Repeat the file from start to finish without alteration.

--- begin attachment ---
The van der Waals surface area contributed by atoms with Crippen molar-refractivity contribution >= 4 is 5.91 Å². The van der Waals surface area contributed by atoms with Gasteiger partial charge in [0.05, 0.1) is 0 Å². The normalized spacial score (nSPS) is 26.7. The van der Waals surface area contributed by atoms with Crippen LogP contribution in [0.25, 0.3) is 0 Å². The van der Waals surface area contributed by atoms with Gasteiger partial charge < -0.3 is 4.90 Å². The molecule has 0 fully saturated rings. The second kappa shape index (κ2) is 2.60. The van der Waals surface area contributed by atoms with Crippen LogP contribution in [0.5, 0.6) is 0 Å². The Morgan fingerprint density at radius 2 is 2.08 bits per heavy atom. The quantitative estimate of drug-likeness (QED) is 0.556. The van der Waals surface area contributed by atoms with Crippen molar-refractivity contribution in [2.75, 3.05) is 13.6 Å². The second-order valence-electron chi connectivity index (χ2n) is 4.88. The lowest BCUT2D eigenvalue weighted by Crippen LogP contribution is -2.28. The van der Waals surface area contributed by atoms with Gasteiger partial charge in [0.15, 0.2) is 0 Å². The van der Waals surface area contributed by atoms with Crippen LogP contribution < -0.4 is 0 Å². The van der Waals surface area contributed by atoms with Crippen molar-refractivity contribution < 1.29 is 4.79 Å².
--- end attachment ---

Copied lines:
The van der Waals surface area contributed by atoms with Crippen molar-refractivity contribution >= 4 is 5.91 Å². The van der Waals surface area contributed by atoms with Gasteiger partial charge in [0.05, 0.1) is 0 Å². The normalized spacial score (nSPS) is 26.7. The van der Waals surface area contributed by atoms with Crippen LogP contribution in [0.25, 0.3) is 0 Å². The van der Waals surface area contributed by atoms with Gasteiger partial charge < -0.3 is 4.90 Å². The molecule has 0 fully saturated rings. The second kappa shape index (κ2) is 2.60. The van der Waals surface area contributed by atoms with Crippen LogP contribution in [0.5, 0.6) is 0 Å². The Morgan fingerprint density at radius 2 is 2.08 bits per heavy atom. The quantitative estimate of drug-likeness (QED) is 0.556. The van der Waals surface area contributed by atoms with Crippen molar-refractivity contribution in [2.75, 3.05) is 13.6 Å². The second-order valence-electron chi connectivity index (χ2n) is 4.88. The lowest BCUT2D eigenvalue weighted by Crippen LogP contribution is -2.28. The van der Waals surface area contributed by atoms with Gasteiger partial charge in [0.15, 0.2) is 0 Å². The van der Waals surface area contributed by atoms with Crippen LogP contribution < -0.4 is 0 Å². The van der Waals surface area contributed by atoms with Crippen molar-refractivity contribution < 1.29 is 4.79 Å².